Though most people know Carnoustie Golf Links for the fearsome test posed by its Championship Course, it’s a place steeped in history.
The earliest records indicate that golf has been played at Carnoustie for almost five hundred years. But, more significantly, this small coastal town provided many of golf’s earliest ambassadors, responsible for travelling the globe and spreading the golfing gospel.
The influence of the so-called “Carnoustie 300” was particularly strong in the United States. Stewart Maiden succeeded his brother, Jimmy, as the professional at East Lake Golf Club in Atlanta and served as a mentor to the great Bobby Jones. The Smith brothers—Willie, Alex, and Macdonald—won three U.S. Opens and countless other titles among them, having first learned the game at Carnoustie from the respected professional and clubmaker Robert Simpson.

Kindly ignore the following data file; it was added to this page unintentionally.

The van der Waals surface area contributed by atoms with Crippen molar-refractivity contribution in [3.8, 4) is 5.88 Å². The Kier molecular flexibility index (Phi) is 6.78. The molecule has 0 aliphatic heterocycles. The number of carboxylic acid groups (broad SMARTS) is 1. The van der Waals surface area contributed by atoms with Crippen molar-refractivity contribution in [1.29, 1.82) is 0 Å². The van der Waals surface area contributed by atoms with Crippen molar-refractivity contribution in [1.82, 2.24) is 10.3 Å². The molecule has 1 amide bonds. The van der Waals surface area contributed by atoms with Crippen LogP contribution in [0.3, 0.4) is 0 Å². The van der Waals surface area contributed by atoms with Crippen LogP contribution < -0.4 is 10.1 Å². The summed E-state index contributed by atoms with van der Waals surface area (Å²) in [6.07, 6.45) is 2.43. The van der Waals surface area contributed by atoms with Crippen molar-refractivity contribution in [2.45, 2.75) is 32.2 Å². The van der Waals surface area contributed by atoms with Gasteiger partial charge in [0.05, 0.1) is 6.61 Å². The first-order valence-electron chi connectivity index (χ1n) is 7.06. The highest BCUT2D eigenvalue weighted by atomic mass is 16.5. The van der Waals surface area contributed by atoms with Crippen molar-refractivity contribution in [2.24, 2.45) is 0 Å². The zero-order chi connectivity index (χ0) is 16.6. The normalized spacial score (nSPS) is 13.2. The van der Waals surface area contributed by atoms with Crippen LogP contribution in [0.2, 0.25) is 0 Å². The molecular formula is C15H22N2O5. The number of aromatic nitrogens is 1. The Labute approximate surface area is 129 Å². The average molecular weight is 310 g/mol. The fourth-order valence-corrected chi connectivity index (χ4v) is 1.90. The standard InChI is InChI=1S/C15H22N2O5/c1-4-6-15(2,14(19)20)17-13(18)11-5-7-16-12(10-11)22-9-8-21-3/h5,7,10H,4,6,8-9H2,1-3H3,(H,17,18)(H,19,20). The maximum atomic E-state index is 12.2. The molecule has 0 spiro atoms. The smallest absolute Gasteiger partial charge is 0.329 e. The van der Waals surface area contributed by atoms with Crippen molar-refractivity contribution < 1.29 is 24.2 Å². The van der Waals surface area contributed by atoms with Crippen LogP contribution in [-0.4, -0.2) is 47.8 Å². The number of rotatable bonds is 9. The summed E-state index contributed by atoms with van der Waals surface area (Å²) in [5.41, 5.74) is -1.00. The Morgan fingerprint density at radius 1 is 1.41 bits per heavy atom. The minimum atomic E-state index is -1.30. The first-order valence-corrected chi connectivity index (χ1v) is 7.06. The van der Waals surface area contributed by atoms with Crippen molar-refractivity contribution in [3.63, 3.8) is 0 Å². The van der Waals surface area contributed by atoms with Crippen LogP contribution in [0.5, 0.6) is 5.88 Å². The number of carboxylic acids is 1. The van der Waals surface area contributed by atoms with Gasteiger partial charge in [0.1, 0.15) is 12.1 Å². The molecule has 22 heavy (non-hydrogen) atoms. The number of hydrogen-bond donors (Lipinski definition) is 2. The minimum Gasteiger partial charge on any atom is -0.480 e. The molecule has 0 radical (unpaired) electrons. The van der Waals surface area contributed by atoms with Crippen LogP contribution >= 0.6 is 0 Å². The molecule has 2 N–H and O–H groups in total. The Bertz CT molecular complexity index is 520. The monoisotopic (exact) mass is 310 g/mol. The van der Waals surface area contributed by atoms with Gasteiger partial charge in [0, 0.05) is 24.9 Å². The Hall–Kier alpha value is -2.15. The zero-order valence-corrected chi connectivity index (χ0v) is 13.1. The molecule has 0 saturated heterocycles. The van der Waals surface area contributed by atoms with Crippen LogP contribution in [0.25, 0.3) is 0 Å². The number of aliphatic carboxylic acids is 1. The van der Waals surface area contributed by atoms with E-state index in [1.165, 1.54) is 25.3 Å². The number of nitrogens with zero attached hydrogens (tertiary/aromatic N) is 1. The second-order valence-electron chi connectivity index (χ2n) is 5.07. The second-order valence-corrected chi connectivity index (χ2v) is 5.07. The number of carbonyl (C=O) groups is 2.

The course itself is a stern but fair test, having been refined by many different hands since the late 19th century, with each building on their predecessor’s work. In 1842, Allan Robertson laid out a 10-hole course with the help of Old Tom Morris; Tom returned to Carnoustie in 1867 to extend the layout to 18 holes. In 1926, James Braid introduced substantial changes to the routing in preparation for the course to host the Open Championship.
Ultimately, it’s the final three holes which will make or break a round. The 16th is a 250-yard par three featuring slopes which make it notoriously difficult to hold the green. The 17th demands a precise tee shot to find the “island”’ fairway, and then another long iron from around 200 yards to a well bunkered green. And the 18th tee shot is quite simply one of the toughest you will encounter anywhere in the world—anything significantly left or right of center is destined to find the Barry Burn, and anyone bailing out to the right will likely find one of the deep pot bunkers, ending any hopes of finding the green in two strokes.
Have you played Carnoustie Golf Links?